The Valsalva test plays an important role in the UDS of stress urinary incontinence (SUI). In 1993, McGuire's study showed that the Valsalva Leak Point Pressure could be used to identify the different types of SUI . The main mechanism of the Valsalva test is to induce the appearance of SUI by increasing the abdominal pressure, and during the Valsalva maneuver, increased intra-abdominal pressure is generated and expelled toward the urethra . However, the past use of the Valsalva maneuver in the urodynamic field has been in the auxiliary diagnosis of stress urinary incontinence rather than in the quality control of urodynamic studies. Because the Valsalva maneuver can directly increase patients’ abdominal pressure, this is consistent with the principle of waveforms induced by increasing abdominal pressure through the cough test in our current urodynamic quality control process. This common ground has also led researchers to study these two methods. A study showed that if a poor quality cough occurs and is not resolved by corrective measures, the Valsalva maneuver is recommended to further assess whether transmission and hence, urodynamic quality is satisfactory. This study also verified the effectiveness of the Valsalva maneuver method . In the present study, we found that there was no significant difference between the cough waveform induced by “performing the Valsalva maneuver” compared with that of the classical cough pattern (P = 0.182); however, as shown in the data, the average amplitude of the “cough pattern” induced by “performing the Valsalva maneuver” was higher than that of the “classical cough test” (82.93 ± 18.95 vs. 73.14 ± 22.48), which was also the highest among the four alternative methods. The cough waveforms induced by “performing the Valsalva maneuver” had a “platform shape”. “Quickly pressing the bladder area” has a similar mechanism as “performing the Valsalva maneuver”, which can also obtain a cough waveform similar to that of the classical cough method (66.17 ± 17.12 vs. 73.14 ± 22.48). This method is also commonly used in children who are unable to comply with the classical cough test. Coughing with a closed mouth can obtain a waveform that is mostly similar to that of the classical cough test (68.90 ± 20.32 vs. 73.14 ± 22.48), but this approach has the same limitations as the classical cough test; for example, some children or deaf-mute patients cannot cooperate with urodynamicists’ instructions. Because in the process of performing these alternative approaches, patients do not need to open their mouths, both approaches can reduce the production of aerosols that may contain potential pathogens.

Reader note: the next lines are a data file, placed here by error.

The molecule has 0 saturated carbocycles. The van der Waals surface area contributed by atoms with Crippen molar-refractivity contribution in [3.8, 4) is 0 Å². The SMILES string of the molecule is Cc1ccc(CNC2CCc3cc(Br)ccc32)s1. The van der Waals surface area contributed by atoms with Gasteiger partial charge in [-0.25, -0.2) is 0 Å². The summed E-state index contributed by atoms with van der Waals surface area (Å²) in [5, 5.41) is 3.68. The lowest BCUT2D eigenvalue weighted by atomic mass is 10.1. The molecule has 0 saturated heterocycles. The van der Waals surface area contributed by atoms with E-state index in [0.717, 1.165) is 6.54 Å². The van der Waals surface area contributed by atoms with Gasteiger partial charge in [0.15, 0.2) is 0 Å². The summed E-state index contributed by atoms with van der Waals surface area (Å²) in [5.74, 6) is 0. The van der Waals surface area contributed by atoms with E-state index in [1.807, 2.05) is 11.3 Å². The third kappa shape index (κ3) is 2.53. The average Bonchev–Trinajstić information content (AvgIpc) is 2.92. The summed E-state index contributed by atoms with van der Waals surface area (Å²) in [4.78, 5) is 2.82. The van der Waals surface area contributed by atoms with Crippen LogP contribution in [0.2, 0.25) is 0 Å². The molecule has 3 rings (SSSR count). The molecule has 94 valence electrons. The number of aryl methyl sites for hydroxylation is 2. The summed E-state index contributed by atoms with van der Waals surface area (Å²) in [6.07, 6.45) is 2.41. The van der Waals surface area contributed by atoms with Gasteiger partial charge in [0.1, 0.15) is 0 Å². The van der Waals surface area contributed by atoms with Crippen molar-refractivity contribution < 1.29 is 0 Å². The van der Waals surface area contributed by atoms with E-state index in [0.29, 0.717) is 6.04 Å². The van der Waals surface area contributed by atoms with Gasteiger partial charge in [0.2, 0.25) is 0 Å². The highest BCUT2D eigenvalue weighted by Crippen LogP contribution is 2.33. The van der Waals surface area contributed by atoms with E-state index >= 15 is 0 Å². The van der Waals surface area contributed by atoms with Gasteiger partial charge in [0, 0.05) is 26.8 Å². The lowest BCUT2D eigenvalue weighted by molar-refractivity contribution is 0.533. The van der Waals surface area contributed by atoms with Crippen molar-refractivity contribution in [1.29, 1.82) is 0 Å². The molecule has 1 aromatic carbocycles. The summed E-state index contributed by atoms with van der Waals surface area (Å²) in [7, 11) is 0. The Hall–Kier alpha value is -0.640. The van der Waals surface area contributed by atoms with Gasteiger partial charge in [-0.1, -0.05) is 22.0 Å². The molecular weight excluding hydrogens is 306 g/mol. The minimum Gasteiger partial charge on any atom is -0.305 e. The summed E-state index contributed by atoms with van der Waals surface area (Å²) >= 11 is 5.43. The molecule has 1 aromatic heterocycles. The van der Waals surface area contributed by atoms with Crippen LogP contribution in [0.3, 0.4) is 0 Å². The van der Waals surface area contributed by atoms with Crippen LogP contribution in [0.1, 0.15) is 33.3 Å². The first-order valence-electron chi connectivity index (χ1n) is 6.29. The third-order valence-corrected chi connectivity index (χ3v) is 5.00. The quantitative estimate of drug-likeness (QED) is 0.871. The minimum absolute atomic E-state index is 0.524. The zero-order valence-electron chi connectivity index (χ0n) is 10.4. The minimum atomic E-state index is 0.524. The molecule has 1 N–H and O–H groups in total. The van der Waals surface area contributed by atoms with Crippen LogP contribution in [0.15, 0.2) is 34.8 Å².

Pelvic floor muscle exercises have been the first-line treatment for pelvic floor dysfunction since Arnold Kegel introduced them half a century ago . Their main principle is to increase the function of the pelvic floor muscles through training. The adult urinary bladder is located anteriorly in the pelvic cavity and behind the pubic bones . Therefore, the Kegel maneuver cannot directly increase abdominal pressure; it can only indirectly increase abdominal pressure through pelvic floor muscle contraction, which may lead to a decrease in the abdominal pressure signal. In this study, we found that although “performing the Kegel maneuver” could induce the waveform, the amplitude of the obtained waveforms was small (26.50 ± 8.68 vs. 73.14 ± 22.48), and some of them could not even be identified. The difference was statistically significant (P < 0.05) when compared to the classical cough test. However, when compared with the initial intravesical pressure, there was no statistically significant difference, which means that the alternative approach was not sufficient to obtain the waveform signal. Concurrently, the pelvic floor muscles are in the pelvic cavity, and patients may intuitively feel them; thus, many patients cannot accurately contract their pelvic floor muscles. Clinicians usually use biofeedback therapy to help patients feel their pelvic floor muscles . There is a significant difference between the Kegel method and the classical method; because most patients cannot accurately complete the Kegel maneuver, we do not think it is an effective alternative method.